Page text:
In the Nineteenth Century, in London, the psychologist Charles Marlowe researches a new drug capable to release inhibitions and uses his patients as guinea pigs. He discusses the principles...
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In the Nineteenth Century, in London, the psychologist Charles Marlowe researches a new drug capable to release inhibitions and uses his patients as guinea pigs. He discusses the principles of Freud with his friend Dr. Lanyon and decides to experiment his drug in himself. He becomes the ugly and evil Edward Blake and his friend and lawyer Frederik Utterson believes Blake is another person that might be blackmailing Charles. Meanwhile Charles loses control of his transformation.Written by
Claudio Carvalho, Rio de Janeiro, Brazil
Attempts (and is mostly successful) to exploit the Pulfrich effect to provide a 3-D experience. To see this, use a pair of glasses with the right lens much darker than the left. These are available for other videos or can be made by removing the left lens from a pair of sunglasses. Some clever camera work and choreography that keeps the foreground moving to the right and the background moving left makes this possible. See more »
At c. 53 minutes Utterson says he would recognise the exact details of the ornate head of Blake's cane. However he has only seen this cane for a fraction of a second, at night-time, when it was used to assault him earlier in the film. See more »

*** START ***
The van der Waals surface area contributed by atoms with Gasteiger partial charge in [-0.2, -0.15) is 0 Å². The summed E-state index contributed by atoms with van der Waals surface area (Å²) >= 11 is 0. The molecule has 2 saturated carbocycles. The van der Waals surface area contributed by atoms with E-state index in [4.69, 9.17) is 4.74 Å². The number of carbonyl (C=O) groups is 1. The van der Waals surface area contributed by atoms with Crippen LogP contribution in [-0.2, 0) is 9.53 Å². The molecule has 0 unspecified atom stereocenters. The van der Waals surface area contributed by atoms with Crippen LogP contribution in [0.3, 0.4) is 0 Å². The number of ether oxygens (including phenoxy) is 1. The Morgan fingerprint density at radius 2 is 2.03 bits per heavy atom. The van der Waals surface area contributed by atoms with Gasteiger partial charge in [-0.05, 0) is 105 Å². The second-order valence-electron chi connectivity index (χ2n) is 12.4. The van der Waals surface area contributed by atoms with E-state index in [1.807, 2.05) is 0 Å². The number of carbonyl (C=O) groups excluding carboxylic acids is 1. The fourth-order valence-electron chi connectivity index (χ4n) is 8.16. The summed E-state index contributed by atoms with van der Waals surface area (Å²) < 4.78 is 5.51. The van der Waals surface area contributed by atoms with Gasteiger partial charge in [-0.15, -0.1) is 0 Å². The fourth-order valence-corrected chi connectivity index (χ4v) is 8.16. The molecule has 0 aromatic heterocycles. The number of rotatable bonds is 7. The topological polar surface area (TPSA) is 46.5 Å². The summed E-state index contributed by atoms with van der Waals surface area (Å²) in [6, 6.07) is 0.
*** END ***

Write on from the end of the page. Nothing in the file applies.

Brilliant, clever, well-acted adaptation of Robert Louis Stevenson's great The Strange Case of Dr. Jekyll and Mr. Hyde. Dramatized by Amicus producer Milton Subotsky, I, Monster follows the original tale about as closely as any other with some major deviations. The characters in this film are Dr. Marlowe and Mr. Blake(?). Maybe they wanted to separate themselves from the original source material as much as possible or perhaps had a Rights issue. At any rate, I, Monster is a movie that builds and builds as Dr. Marlowe(Christopher Lee) tinkers with this new serum he has created that eliminates one part of the three parts of the brain(according to Freud). The reaction for each individual is different. For Lee, it sheds his formal, authoritative persona of its superego which then allows him to act any way he wants without any moral, ethical, or logical constraints. Lee's transformation is simple, effective, and strong. He goes from the stiff upper lip to the wicked, lecherous, carefree smile of a man of no moral code whatsoever. His eyes dance from one thing to another as the strangely effective music of Carl Davis plays a tune of light madness. Lee gives a great performance in this one and makes the film work. Without his skills, I, Monster would have little else going for it. Yes, Peter Cushing is in it. He plays Marlowe's attorney and is as always very solid in his otherwise mundane role. The rest of the cast is really nothing to speak of either. I have always liked Amicus and most of their horror entries from the late 60's and the 70's. They have the Hammer look about them without Hammer production values: translated that means that they look like Hammer imitations. Nonetheless, they usually have good stories and frequently paired Cushing and Lee together or singly. Subotsky's screenplay is laced with several philosophical layers. Director Stephen Weeks does a solid job behind the camera. For my money, I, Monster is definitely one of the best screen adaptations of Stevenson's work.
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